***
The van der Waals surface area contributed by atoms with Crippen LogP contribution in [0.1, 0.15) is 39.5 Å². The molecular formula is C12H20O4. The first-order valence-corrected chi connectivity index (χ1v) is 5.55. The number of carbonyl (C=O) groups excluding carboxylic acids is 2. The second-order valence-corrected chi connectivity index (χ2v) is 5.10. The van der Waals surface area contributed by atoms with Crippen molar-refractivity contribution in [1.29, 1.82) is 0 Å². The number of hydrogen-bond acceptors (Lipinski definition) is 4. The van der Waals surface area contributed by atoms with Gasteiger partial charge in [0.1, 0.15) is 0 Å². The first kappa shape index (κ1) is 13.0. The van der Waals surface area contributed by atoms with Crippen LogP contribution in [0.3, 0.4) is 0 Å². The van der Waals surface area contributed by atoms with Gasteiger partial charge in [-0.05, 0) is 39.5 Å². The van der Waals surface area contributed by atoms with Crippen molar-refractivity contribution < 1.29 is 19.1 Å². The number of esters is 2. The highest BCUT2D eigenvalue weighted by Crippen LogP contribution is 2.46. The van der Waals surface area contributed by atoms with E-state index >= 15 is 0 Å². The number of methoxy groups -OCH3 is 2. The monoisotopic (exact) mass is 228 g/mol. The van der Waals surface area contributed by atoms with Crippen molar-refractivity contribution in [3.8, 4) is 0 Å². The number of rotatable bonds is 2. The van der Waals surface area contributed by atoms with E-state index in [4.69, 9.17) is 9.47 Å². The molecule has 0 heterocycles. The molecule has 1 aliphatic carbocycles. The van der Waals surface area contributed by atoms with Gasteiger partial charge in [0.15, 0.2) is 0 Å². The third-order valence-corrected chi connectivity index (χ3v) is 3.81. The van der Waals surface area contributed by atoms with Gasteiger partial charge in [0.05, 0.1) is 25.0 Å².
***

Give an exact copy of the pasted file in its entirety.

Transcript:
The van der Waals surface area contributed by atoms with Crippen LogP contribution in [0.1, 0.15) is 39.5 Å². The molecular formula is C12H20O4. The first-order valence-corrected chi connectivity index (χ1v) is 5.55. The number of carbonyl (C=O) groups excluding carboxylic acids is 2. The second-order valence-corrected chi connectivity index (χ2v) is 5.10. The van der Waals surface area contributed by atoms with Crippen molar-refractivity contribution in [1.29, 1.82) is 0 Å². The number of hydrogen-bond acceptors (Lipinski definition) is 4. The van der Waals surface area contributed by atoms with Gasteiger partial charge in [0.1, 0.15) is 0 Å². The first kappa shape index (κ1) is 13.0. The van der Waals surface area contributed by atoms with Crippen LogP contribution in [0.3, 0.4) is 0 Å². The van der Waals surface area contributed by atoms with Gasteiger partial charge in [-0.05, 0) is 39.5 Å². The van der Waals surface area contributed by atoms with Crippen molar-refractivity contribution < 1.29 is 19.1 Å². The number of esters is 2. The highest BCUT2D eigenvalue weighted by Crippen LogP contribution is 2.46. The van der Waals surface area contributed by atoms with E-state index >= 15 is 0 Å². The number of methoxy groups -OCH3 is 2. The monoisotopic (exact) mass is 228 g/mol. The van der Waals surface area contributed by atoms with Crippen molar-refractivity contribution in [3.8, 4) is 0 Å². The number of rotatable bonds is 2. The van der Waals surface area contributed by atoms with E-state index in [4.69, 9.17) is 9.47 Å². The molecule has 0 heterocycles. The molecule has 1 aliphatic carbocycles. The van der Waals surface area contributed by atoms with Gasteiger partial charge in [0.15, 0.2) is 0 Å². The third-order valence-corrected chi connectivity index (χ3v) is 3.81. The van der Waals surface area contributed by atoms with Gasteiger partial charge in [0.05, 0.1) is 25.0 Å².